Four billion euros foreign investments on luxury hotels

Greece is in fashion again and according to an article published by Wall Street Journal, Greece has attracted foreign investments of 4 billion euros on luxury hotels.

The article refers to the decline of Greek tourism, but it notes that now Greece is again a popular tourist destination.

“For 20 years, the building had been an empty eyesore on the shores of this picturesque bay. Unable to keep up with the changing times, the 1970s-era hotel went bust, was seized by creditors, and eventually shut its doors in the mid-1990s.” Wall Street Journal says referring to the area where now Nikki Beach Resort and Spa stands.

The luxury “hotel has only been open for a few weeks, but is already booked close to capacity for the rest of the summer, with rates ranging between $395 and $460 for a double room and up to $1120 for a rooftop suite”.

The article reports that Greek tourism gains now its previously lost prestige attracting many celebrities like fashion model Naomi Campbell and actor Russell Crowe. This is also confirmed by the number of investors who want to invest on Greece’s high-end hotel sector.

“Investors recently have purchased stakes in several resorts in recent months, including the Astir Palace hotel, a luxury beachfront property, and the Amanzoe, which overlooks the Aegean Sea”.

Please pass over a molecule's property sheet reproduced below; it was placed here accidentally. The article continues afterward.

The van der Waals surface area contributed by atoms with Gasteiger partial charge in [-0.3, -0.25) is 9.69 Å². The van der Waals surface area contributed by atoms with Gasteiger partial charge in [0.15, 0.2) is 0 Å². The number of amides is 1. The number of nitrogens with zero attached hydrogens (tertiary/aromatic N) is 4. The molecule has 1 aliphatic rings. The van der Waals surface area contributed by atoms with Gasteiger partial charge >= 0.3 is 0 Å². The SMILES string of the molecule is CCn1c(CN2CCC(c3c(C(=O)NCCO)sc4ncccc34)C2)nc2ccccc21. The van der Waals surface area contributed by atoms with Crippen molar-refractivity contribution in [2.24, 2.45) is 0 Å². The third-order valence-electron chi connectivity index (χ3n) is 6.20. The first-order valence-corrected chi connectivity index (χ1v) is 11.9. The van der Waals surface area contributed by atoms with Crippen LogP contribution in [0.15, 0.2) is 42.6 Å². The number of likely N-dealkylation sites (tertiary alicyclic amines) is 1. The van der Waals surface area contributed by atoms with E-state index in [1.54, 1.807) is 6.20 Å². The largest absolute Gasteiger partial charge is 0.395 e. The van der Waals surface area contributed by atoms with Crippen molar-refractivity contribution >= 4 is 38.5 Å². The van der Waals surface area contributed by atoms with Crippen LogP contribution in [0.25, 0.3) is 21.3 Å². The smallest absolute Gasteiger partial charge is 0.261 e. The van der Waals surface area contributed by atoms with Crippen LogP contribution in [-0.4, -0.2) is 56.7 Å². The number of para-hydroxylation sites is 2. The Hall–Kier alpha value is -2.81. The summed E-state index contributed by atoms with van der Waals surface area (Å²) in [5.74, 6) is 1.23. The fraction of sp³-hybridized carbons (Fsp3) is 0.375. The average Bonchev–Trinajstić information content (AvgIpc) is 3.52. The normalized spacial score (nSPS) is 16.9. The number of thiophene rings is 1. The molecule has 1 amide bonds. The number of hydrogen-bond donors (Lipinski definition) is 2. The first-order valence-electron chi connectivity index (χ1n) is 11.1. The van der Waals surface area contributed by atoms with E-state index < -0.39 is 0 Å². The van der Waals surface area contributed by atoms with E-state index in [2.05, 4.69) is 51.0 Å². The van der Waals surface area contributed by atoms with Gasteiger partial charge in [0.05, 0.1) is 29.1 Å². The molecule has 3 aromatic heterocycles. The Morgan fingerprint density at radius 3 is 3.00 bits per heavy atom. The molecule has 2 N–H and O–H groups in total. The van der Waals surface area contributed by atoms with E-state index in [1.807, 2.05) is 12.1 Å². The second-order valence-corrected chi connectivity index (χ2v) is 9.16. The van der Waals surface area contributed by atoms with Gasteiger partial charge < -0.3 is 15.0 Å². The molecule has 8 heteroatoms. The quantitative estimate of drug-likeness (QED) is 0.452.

According to industry observers, “over € 4 billion of new investments are being planned, all of them in the four- and five-star categories”, says the article.

“What can I say? St. Tropez is out, Myconos is in,” said Andreas Andreadis, president of the Association of Greek Tourism Enterprises. “Greece is in fashion again,”.

From Corfu to Crete more than two dozen hotel projects are on track and are being financed by foreign companies like Oaktree Capital Management LP, while others firms, such as “Hilton Worldwide Holdings Inc., Four Seasons hotels, Abu Dhabi’s Rotana Group and trendsetting Nikki Beach Hotels and Resorts, are being courted to manage the properties”.

Also, the article mentions that the Greek government tries to cut red tape. Particularly, last year, the government fast-tracked a €267 million hotel investment of British interests on Crete that had been languishing for 16 years, whereas construction works are expected to begin next year.